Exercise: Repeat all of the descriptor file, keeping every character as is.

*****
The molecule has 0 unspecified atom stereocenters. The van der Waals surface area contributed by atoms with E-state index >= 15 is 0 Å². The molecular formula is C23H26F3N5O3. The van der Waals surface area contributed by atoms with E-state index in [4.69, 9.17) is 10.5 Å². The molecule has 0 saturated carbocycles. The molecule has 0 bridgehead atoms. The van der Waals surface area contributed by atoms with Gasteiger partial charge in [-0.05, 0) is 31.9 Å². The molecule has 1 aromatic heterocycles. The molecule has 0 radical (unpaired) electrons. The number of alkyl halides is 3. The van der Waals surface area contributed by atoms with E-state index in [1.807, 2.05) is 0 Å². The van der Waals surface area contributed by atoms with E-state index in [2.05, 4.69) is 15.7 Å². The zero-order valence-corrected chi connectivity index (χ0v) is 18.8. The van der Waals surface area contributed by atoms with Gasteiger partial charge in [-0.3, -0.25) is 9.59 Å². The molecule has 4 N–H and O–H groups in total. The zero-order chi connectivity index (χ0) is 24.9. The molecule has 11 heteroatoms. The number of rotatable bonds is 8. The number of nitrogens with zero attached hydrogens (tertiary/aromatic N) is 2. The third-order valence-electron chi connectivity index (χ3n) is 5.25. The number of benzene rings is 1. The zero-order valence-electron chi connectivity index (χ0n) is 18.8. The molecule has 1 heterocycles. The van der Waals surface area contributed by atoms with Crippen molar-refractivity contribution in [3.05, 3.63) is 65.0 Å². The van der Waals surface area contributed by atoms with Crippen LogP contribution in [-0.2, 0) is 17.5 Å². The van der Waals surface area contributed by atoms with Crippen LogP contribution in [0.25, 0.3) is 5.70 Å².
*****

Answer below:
The molecule has 0 unspecified atom stereocenters. The van der Waals surface area contributed by atoms with E-state index >= 15 is 0 Å². The molecular formula is C23H26F3N5O3. The van der Waals surface area contributed by atoms with E-state index in [4.69, 9.17) is 10.5 Å². The molecule has 0 saturated carbocycles. The molecule has 0 bridgehead atoms. The van der Waals surface area contributed by atoms with Gasteiger partial charge in [-0.05, 0) is 31.9 Å². The molecule has 1 aromatic heterocycles. The molecule has 0 radical (unpaired) electrons. The number of alkyl halides is 3. The van der Waals surface area contributed by atoms with E-state index in [1.807, 2.05) is 0 Å². The van der Waals surface area contributed by atoms with E-state index in [2.05, 4.69) is 15.7 Å². The zero-order valence-corrected chi connectivity index (χ0v) is 18.8. The van der Waals surface area contributed by atoms with Gasteiger partial charge in [-0.3, -0.25) is 9.59 Å². The molecule has 4 N–H and O–H groups in total. The zero-order chi connectivity index (χ0) is 24.9. The molecule has 11 heteroatoms. The number of rotatable bonds is 8. The number of nitrogens with zero attached hydrogens (tertiary/aromatic N) is 2. The third-order valence-electron chi connectivity index (χ3n) is 5.25. The number of benzene rings is 1. The zero-order valence-electron chi connectivity index (χ0n) is 18.8. The molecule has 1 heterocycles. The van der Waals surface area contributed by atoms with Crippen molar-refractivity contribution in [3.05, 3.63) is 65.0 Å². The van der Waals surface area contributed by atoms with Crippen LogP contribution in [-0.2, 0) is 17.5 Å². The van der Waals surface area contributed by atoms with Crippen LogP contribution in [0.25, 0.3) is 5.70 Å².